September 10th is World Suicide Prevention Day. Authors, readers, and bloggers are uniting again his year to fight stigma, spread mental health awareness, and support the prevention of suicide. To encourage participation, we’re giving away a $50 Amazon gift card and a Book Lovers Unite for World Suicide Prevention Day t-shirt to one lucky winner.
Two kinds of stigma continue to persist: public stigma and self-stigma. Public stigma occurs when other people view a person with a mental illness in a negative way. Public stigma feeds into self-stigma when people with mental illness internalize the negative talk they hear from others.
Well-meaning people say things like, “Suck it up,” “Choose to be happy,” “Turn that frown upside down,” or “Focus on your blessings,” as if mental illness were a mood, a frame of mind, or an attitude that can simply be overcome at will.
Often, people who suffer from mental illness blame themselves instead of seeking help. Just as a diabetic needs insulin, a person with mental illness may need treatment.
People who contemplate suicide don’t want to die; they just can’t fathom how to live because they are so miserable. They can’t see past their pain and misery, and they see no point in going on.
According to the International Association for Suicide Prevention, “Every year, suicide is among the top 20 leading causes of death globally for people of all ages. It is responsible for over 800,000 deaths, which equates to one suicide every 40 seconds.”
IASP explains that “[e]very life lost represents someone’s partner, child, parent, friend or colleague. For each suicide approximately 135 people suffer intense grief or are otherwise affected. This amounts to 108 million people per year who are profoundly impacted by suicidal behaviour. Suicidal behaviour includes suicide, and also encompases suicidal ideation and suicide attempts. For every suicide, 25 people make a suicide attempt and many more have serious thoughts of suicide.”
If you’re contemplating suicide, please don’t do it! Instead, seek help. You might be suffering now, but you never know what tomorrow brings. Reach out to a friend or family member. See a doctor. If that doctor doesn’t help, try another. Please don’t give up.
If you’re in crisis, please reach out to the toll-free hotline in your region. You can find your hotline here: https://www.iasp.info/resources/Crisis_Centres/.
If you are grieving the death of a victim of suicide and need help, here are resources that can help: https://www.iasp.info/resources/Postvention/National_Suicide_Survivor_Organizations/.
If you suspect that someone you know may be contemplating suicide, please reach out. We often hesitate because we’re afraid we might make things worse by saying the wrong thing. According to IASP, “Evidence suggests that this is not the case. The offer of support and a listening ear are more likely to reduce distress, as opposed to exacerbating it.”
Warning signs to look for include severe anxiety, agitation, hopelessness, rage, feelings of being trapped, a strong urge for vengeance, engaging in risky activities, excessive alcohol and/or drug use, withdrawing from people, trouble sleeping, and dramatic mood changes.
Click to Tweet: Mental illness isn’t a personality flaw; it’s an illness that comes on through no fault of the individual who suffers with it. Mental illness is treatable and suicide is preventable. #WSPD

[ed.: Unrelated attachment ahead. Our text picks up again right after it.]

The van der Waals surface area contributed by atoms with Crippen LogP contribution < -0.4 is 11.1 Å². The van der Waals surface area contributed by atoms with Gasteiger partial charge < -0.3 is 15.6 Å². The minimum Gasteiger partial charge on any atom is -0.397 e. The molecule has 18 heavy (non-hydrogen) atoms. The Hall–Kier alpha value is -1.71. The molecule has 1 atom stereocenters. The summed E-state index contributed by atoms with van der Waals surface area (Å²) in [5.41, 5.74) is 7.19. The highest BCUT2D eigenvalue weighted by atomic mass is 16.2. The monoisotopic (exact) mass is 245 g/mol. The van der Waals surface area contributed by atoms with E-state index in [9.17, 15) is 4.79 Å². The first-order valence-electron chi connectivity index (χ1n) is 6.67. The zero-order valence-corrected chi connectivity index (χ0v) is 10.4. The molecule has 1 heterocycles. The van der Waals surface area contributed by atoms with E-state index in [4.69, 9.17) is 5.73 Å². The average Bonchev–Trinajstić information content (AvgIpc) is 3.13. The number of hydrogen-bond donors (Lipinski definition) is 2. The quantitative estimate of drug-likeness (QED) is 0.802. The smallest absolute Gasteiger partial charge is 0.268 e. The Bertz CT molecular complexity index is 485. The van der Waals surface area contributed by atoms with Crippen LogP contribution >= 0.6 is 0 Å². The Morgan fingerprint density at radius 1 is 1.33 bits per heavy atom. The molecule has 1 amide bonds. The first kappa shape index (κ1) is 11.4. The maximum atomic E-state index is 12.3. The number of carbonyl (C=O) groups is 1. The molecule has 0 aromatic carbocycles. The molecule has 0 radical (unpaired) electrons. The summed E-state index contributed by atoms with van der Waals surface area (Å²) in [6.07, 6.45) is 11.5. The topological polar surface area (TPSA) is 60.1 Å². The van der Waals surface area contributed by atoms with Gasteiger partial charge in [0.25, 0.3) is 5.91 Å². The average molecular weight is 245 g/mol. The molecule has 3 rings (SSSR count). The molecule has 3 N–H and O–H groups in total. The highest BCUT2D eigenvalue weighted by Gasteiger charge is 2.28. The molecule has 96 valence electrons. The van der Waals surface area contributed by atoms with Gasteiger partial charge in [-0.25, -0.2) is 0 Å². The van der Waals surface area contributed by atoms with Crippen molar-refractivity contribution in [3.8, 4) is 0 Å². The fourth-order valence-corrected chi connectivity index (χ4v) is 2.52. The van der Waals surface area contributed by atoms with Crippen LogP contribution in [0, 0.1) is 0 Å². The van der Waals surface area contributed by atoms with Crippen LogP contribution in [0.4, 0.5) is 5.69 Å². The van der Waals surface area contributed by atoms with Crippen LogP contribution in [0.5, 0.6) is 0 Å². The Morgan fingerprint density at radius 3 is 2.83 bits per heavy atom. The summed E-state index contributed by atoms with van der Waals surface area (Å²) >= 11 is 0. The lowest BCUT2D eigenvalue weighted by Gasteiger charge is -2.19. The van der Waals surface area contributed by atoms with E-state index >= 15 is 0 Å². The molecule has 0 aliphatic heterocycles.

For my personal section of this blog I want to highlight a very special memoir I edited a few years ago from the wonderfully courageous Elizabeth Biermann.
Her memoir focuses on healing from childhood sexual abuse. The time she spent healing from sexual abuse was not without struggle and yet she considers her journey fairly typical. This has allowed her to look back at her life with peace and move forward with strength and pride. Elizabeth believes it is through speaking out and through awareness that change will come. With awareness in mind, she writes this book for everyone, not just survivors. Available in paperback from Amazon.
WE’VE ALL BEEN THERE
I’d also in this section like to draw attention to a charity anthology I’m part of. All proceeds for this one go to Project Semicolon.
Life is full of ups and downs. We struggle day to day sometimes with our jobs, social interactions, bills and finding time to spend with our families. It can be somewhat depressing to go through the motions, waiting for that break so more time can be devoted to what matters most. Delve into the darkest depths of life in this anthology to find the strength to overcome the hardships.
Book lovers from all over the world have joined together to share their stories and spread mental health awareness. Please follow this tour guide to find our posts and to enter our giveaway for a chance to win a $50 Amazon gift card and a Book Lovers Unite for World Suicide Prevention Day 2020 t-shirt:
From September 1-10, enter for a chance to win a $50 Amazon gift card and a Book Lovers Unite for World Suicide Prevention Day t-shirt. There are lots of ways to enter below–choose one or all. You can also tweet daily for extra entries. We’ll email the winner by September 11th.
OTHER WAYS YOU CAN HELP
1. On September 10th at 8 p.m. your time, light a candle to remember all those we have lost to suicide and to represent the hope of preventing suicide. People all over the world will be participating. You can send an ecard in 63 different languages to invite others to participate. Find the ecards here.
2. Purchase a Book Lovers Unite for World Suicide Prevention Day 2020 for $20. For every shirt sold, five dollars is donated to the International Association for Suicide Prevention. Order yours here.
3. Spread the word about this giveaway, to encourage more people to read our posts and tweet about overcoming stigma. Use the share buttons at the bottom of this post, and
Here are videos on suicide and mental helath that I have found to be helpful: